83 Time's ruin, beauty's wreck, and grim care's reign; Her cheeks with chaps and wrinkles were disguised; Of what she was, no semblance did remain: Her blue blood changed to black in every vein,

Compost, manure.

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Poems.

Wanting the spring that those shrunk pipes had fed, .
Shew'd life imprison’d in a body dead.

84
These grey locks, the pursuivants of death,
Nestor-like aged, in an age of care;-
These

eyes,

-like lamps, whose wasting oil is spent, Wax dim, as drawing to their exigent: Weak shoulders overborne with burd’ning grief; And pithless arms, like to a wither'd vine That droops his sapless branches to the ground:Yet are these feet, whose strengthless stay is numb, Unable to support this lump of clay,– Swift-winged with desire to get a grave. 21-ü. 5.

85

With fairest flowers, Whilst summer lasts, and I live here, Fidele, I'll sweeten thy sad grave: Thou shalt not lack The flower, that's like thy face, pale primrose; nor The azured hare-bell, like thy veins; no, nor The leaf of eglantine, whom not to slander, Out-sweeten'd not thy breath: the ruddock would, With charitable bill (O bill, sore-shaming Those rich-left heirs, that let their fathers lie Without a monument!) bring thee all this; Yea, and furr'd moss besides, when flowers are none, To winter-ground thy corse.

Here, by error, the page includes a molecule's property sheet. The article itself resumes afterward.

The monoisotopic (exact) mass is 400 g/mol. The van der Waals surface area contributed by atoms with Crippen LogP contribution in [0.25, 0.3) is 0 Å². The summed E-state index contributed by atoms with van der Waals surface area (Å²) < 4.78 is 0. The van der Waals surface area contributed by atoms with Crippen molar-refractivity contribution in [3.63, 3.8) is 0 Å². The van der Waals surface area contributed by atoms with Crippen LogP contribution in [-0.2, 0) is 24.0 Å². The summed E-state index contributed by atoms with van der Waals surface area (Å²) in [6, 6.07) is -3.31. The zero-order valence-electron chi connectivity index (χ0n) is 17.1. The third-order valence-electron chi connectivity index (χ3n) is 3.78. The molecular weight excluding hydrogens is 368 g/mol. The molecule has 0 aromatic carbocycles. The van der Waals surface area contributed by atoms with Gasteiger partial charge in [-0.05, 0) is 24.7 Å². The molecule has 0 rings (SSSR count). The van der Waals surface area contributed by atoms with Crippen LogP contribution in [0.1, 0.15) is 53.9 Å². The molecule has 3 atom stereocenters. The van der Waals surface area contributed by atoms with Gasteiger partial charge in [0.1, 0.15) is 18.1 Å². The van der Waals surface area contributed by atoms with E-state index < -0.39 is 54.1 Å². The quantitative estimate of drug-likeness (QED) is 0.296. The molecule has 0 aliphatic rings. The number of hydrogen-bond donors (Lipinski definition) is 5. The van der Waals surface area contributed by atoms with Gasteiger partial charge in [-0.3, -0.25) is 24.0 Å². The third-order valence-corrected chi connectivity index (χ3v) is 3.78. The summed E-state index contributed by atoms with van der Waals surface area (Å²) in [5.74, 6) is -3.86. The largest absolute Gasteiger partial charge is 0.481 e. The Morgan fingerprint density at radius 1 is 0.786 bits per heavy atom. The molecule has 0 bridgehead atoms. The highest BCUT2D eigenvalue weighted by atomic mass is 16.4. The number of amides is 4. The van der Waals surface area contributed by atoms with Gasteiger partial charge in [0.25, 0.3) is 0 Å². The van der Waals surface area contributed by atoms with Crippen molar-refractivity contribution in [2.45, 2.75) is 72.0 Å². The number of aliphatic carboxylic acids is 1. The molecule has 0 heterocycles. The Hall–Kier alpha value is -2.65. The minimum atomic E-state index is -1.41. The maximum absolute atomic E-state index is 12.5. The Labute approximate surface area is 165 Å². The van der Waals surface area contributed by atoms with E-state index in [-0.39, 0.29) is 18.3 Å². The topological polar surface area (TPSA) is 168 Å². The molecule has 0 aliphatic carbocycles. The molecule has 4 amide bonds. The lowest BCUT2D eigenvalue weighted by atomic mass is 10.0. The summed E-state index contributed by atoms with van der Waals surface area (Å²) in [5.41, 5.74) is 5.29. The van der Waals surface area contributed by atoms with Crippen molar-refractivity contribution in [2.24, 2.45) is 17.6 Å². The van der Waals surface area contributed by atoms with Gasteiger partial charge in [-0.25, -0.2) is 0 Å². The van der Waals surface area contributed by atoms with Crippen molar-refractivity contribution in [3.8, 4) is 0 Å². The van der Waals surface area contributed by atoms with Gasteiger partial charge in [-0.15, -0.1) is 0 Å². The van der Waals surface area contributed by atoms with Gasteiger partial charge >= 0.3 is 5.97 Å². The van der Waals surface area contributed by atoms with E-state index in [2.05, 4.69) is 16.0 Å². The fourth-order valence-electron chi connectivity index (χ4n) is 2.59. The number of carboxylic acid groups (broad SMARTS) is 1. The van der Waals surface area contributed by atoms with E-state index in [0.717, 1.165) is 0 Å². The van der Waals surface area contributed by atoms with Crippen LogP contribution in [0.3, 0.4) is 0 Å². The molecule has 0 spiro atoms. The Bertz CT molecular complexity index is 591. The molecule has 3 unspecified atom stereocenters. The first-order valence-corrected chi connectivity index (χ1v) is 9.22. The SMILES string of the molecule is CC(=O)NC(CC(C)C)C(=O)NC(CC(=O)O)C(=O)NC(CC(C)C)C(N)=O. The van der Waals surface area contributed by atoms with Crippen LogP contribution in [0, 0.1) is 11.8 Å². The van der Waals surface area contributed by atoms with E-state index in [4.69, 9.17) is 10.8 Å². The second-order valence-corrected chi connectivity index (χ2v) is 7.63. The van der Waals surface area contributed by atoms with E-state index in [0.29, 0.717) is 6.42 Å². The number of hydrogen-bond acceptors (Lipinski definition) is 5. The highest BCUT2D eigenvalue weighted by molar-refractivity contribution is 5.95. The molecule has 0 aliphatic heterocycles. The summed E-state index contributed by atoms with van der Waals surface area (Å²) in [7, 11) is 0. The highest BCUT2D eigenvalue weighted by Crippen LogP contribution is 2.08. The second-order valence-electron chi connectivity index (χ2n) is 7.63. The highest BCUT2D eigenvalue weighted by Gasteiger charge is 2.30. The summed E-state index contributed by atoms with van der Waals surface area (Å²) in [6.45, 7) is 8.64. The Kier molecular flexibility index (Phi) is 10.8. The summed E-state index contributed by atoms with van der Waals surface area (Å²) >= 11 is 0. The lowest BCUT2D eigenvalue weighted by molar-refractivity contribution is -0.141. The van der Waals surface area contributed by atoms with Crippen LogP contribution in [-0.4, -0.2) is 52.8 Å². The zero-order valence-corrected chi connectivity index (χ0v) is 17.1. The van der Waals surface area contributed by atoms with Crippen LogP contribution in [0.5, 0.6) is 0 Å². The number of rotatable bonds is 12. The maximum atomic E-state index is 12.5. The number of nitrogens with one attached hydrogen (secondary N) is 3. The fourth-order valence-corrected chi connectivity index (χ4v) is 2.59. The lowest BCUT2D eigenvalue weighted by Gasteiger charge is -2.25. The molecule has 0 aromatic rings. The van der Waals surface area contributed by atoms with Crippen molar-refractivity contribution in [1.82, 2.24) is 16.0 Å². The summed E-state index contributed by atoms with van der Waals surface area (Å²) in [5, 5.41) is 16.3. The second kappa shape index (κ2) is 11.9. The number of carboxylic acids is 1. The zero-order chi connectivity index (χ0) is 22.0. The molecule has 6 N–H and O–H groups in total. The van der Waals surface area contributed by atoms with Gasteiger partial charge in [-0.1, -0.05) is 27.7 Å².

31-iv.2.

86
Fear no more the heat o' the sun,
Nor the furious winter's rages;
Thou thy worldly task hast done,

Home art gone, and ta’en thy wages:
Golden lads and girls all must,
As chimney-sweepers, come to dust.

Fear no more the frown o' the great,
Thou art past the tyrant's stroke;
Care no more to clothe, and eat;
To thee the reed is as the oak:

a The red-breast. Probably a corrupt reading for wither round thy corse.

"The sceptre, learning, physic, must
All follow this, and come to dust.

Fear no more the light'ning flash,
Nor the all-dreaded thunder-stone;
Fear not slander, censure rash:

Thou hast finish'd joy and moan:
All lovers young, all lovers must
Consignd to thee, and come to dust. 31-iv. 2.

87 I will rob Telluse of her weeds, *To strew thy green with flowers; the yellows, blues, The purple violets, and marigolds, Shall, as a chaplet, hang upon thy grave, While summer days do last.

33-iv, la